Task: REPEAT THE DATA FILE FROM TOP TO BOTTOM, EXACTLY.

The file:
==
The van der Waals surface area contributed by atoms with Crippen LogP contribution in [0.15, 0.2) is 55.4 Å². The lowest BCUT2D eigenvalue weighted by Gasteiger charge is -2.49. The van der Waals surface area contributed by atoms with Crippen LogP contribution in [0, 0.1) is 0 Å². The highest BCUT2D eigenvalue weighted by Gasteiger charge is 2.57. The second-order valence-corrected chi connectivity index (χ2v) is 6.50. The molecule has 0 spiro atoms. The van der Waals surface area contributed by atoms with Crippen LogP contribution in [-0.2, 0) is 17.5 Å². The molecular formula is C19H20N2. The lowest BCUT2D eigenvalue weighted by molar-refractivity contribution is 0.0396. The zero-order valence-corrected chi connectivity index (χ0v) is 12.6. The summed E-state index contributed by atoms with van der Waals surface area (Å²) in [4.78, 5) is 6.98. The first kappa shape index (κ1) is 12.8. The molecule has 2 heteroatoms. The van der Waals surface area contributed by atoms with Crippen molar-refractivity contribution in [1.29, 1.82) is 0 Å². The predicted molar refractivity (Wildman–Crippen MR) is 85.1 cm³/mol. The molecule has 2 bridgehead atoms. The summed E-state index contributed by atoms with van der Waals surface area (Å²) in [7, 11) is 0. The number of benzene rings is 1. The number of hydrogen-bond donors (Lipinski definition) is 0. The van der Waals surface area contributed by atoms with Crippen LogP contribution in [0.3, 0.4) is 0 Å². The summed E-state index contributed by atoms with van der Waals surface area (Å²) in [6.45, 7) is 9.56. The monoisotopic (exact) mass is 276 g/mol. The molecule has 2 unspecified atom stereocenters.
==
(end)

The van der Waals surface area contributed by atoms with Crippen LogP contribution in [0.15, 0.2) is 55.4 Å². The lowest BCUT2D eigenvalue weighted by Gasteiger charge is -2.49. The van der Waals surface area contributed by atoms with Crippen LogP contribution in [0, 0.1) is 0 Å². The highest BCUT2D eigenvalue weighted by Gasteiger charge is 2.57. The second-order valence-corrected chi connectivity index (χ2v) is 6.50. The molecule has 0 spiro atoms. The van der Waals surface area contributed by atoms with Crippen LogP contribution in [-0.2, 0) is 17.5 Å². The molecular formula is C19H20N2. The lowest BCUT2D eigenvalue weighted by molar-refractivity contribution is 0.0396. The zero-order valence-corrected chi connectivity index (χ0v) is 12.6. The summed E-state index contributed by atoms with van der Waals surface area (Å²) in [4.78, 5) is 6.98. The first kappa shape index (κ1) is 12.8. The molecule has 2 heteroatoms. The van der Waals surface area contributed by atoms with Crippen molar-refractivity contribution in [1.29, 1.82) is 0 Å². The predicted molar refractivity (Wildman–Crippen MR) is 85.1 cm³/mol. The molecule has 2 bridgehead atoms. The summed E-state index contributed by atoms with van der Waals surface area (Å²) in [7, 11) is 0. The number of benzene rings is 1. The number of hydrogen-bond donors (Lipinski definition) is 0. The van der Waals surface area contributed by atoms with Crippen LogP contribution in [0.3, 0.4) is 0 Å². The summed E-state index contributed by atoms with van der Waals surface area (Å²) in [6.45, 7) is 9.56. The monoisotopic (exact) mass is 276 g/mol. The molecule has 2 unspecified atom stereocenters.